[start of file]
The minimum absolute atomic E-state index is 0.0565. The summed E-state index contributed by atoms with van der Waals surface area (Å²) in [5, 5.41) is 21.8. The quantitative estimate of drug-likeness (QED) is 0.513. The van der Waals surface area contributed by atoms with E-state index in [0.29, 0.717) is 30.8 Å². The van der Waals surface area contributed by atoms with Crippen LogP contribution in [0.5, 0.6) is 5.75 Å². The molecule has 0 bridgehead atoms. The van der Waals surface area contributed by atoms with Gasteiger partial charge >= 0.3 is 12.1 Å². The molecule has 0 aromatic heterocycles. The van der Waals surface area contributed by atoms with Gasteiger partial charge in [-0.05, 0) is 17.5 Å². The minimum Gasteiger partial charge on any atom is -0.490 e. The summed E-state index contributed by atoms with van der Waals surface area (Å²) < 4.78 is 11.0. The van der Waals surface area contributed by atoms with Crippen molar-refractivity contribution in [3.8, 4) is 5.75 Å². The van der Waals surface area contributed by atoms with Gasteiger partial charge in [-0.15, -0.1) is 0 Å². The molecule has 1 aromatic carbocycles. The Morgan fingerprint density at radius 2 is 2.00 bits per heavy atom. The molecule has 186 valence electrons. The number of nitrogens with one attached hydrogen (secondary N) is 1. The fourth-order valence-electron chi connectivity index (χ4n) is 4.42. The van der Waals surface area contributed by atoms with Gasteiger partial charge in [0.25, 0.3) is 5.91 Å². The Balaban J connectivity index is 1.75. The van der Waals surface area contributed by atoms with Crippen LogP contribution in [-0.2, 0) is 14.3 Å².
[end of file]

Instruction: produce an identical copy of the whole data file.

The minimum absolute atomic E-state index is 0.0565. The summed E-state index contributed by atoms with van der Waals surface area (Å²) in [5, 5.41) is 21.8. The quantitative estimate of drug-likeness (QED) is 0.513. The van der Waals surface area contributed by atoms with E-state index in [0.29, 0.717) is 30.8 Å². The van der Waals surface area contributed by atoms with Crippen LogP contribution in [0.5, 0.6) is 5.75 Å². The molecule has 0 bridgehead atoms. The van der Waals surface area contributed by atoms with Gasteiger partial charge >= 0.3 is 12.1 Å². The molecule has 0 aromatic heterocycles. The van der Waals surface area contributed by atoms with Gasteiger partial charge in [-0.05, 0) is 17.5 Å². The minimum Gasteiger partial charge on any atom is -0.490 e. The summed E-state index contributed by atoms with van der Waals surface area (Å²) < 4.78 is 11.0. The van der Waals surface area contributed by atoms with Crippen molar-refractivity contribution in [3.8, 4) is 5.75 Å². The van der Waals surface area contributed by atoms with Gasteiger partial charge in [-0.15, -0.1) is 0 Å². The molecule has 1 aromatic carbocycles. The Morgan fingerprint density at radius 2 is 2.00 bits per heavy atom. The molecule has 186 valence electrons. The number of nitrogens with one attached hydrogen (secondary N) is 1. The fourth-order valence-electron chi connectivity index (χ4n) is 4.42. The van der Waals surface area contributed by atoms with Gasteiger partial charge in [0.25, 0.3) is 5.91 Å². The Balaban J connectivity index is 1.75. The van der Waals surface area contributed by atoms with Crippen LogP contribution in [-0.2, 0) is 14.3 Å².